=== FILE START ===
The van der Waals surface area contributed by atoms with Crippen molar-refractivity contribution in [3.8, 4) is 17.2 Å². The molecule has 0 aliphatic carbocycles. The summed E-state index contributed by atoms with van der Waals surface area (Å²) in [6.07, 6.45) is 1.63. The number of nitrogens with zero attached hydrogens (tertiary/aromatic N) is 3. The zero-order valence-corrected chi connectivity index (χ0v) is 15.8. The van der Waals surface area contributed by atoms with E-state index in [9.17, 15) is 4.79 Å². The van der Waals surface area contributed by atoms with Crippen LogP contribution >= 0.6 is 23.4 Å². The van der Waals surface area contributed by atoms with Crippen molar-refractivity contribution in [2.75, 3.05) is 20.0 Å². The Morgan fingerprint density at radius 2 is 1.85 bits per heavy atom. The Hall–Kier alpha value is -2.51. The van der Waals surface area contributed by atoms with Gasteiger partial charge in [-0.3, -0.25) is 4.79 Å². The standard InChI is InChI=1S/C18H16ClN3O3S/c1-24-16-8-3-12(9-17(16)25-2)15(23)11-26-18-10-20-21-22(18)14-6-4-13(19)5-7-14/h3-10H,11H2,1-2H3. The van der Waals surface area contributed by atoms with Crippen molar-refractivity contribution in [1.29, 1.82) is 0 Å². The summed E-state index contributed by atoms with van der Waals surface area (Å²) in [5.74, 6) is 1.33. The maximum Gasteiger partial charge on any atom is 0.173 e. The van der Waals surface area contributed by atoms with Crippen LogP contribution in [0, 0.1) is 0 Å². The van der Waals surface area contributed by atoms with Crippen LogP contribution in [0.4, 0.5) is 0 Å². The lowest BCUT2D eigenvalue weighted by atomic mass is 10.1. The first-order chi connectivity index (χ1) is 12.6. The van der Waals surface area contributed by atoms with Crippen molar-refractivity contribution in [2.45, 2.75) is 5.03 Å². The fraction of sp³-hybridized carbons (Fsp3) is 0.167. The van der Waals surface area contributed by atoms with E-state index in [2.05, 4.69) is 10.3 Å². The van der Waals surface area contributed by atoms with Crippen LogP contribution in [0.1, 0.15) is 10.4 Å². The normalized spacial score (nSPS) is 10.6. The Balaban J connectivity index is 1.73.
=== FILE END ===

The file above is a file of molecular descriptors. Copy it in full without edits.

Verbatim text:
The van der Waals surface area contributed by atoms with Crippen molar-refractivity contribution in [3.8, 4) is 17.2 Å². The molecule has 0 aliphatic carbocycles. The summed E-state index contributed by atoms with van der Waals surface area (Å²) in [6.07, 6.45) is 1.63. The number of nitrogens with zero attached hydrogens (tertiary/aromatic N) is 3. The zero-order valence-corrected chi connectivity index (χ0v) is 15.8. The van der Waals surface area contributed by atoms with E-state index in [9.17, 15) is 4.79 Å². The van der Waals surface area contributed by atoms with Crippen LogP contribution >= 0.6 is 23.4 Å². The van der Waals surface area contributed by atoms with Crippen molar-refractivity contribution in [2.75, 3.05) is 20.0 Å². The Morgan fingerprint density at radius 2 is 1.85 bits per heavy atom. The Hall–Kier alpha value is -2.51. The van der Waals surface area contributed by atoms with Gasteiger partial charge in [-0.3, -0.25) is 4.79 Å². The standard InChI is InChI=1S/C18H16ClN3O3S/c1-24-16-8-3-12(9-17(16)25-2)15(23)11-26-18-10-20-21-22(18)14-6-4-13(19)5-7-14/h3-10H,11H2,1-2H3. The van der Waals surface area contributed by atoms with Crippen molar-refractivity contribution in [1.29, 1.82) is 0 Å². The summed E-state index contributed by atoms with van der Waals surface area (Å²) in [5.74, 6) is 1.33. The maximum Gasteiger partial charge on any atom is 0.173 e. The van der Waals surface area contributed by atoms with Crippen LogP contribution in [0, 0.1) is 0 Å². The van der Waals surface area contributed by atoms with Crippen LogP contribution in [0.4, 0.5) is 0 Å². The lowest BCUT2D eigenvalue weighted by atomic mass is 10.1. The first-order chi connectivity index (χ1) is 12.6. The van der Waals surface area contributed by atoms with Crippen molar-refractivity contribution in [2.45, 2.75) is 5.03 Å². The fraction of sp³-hybridized carbons (Fsp3) is 0.167. The van der Waals surface area contributed by atoms with E-state index in [2.05, 4.69) is 10.3 Å². The van der Waals surface area contributed by atoms with Crippen LogP contribution in [0.1, 0.15) is 10.4 Å². The normalized spacial score (nSPS) is 10.6. The Balaban J connectivity index is 1.73.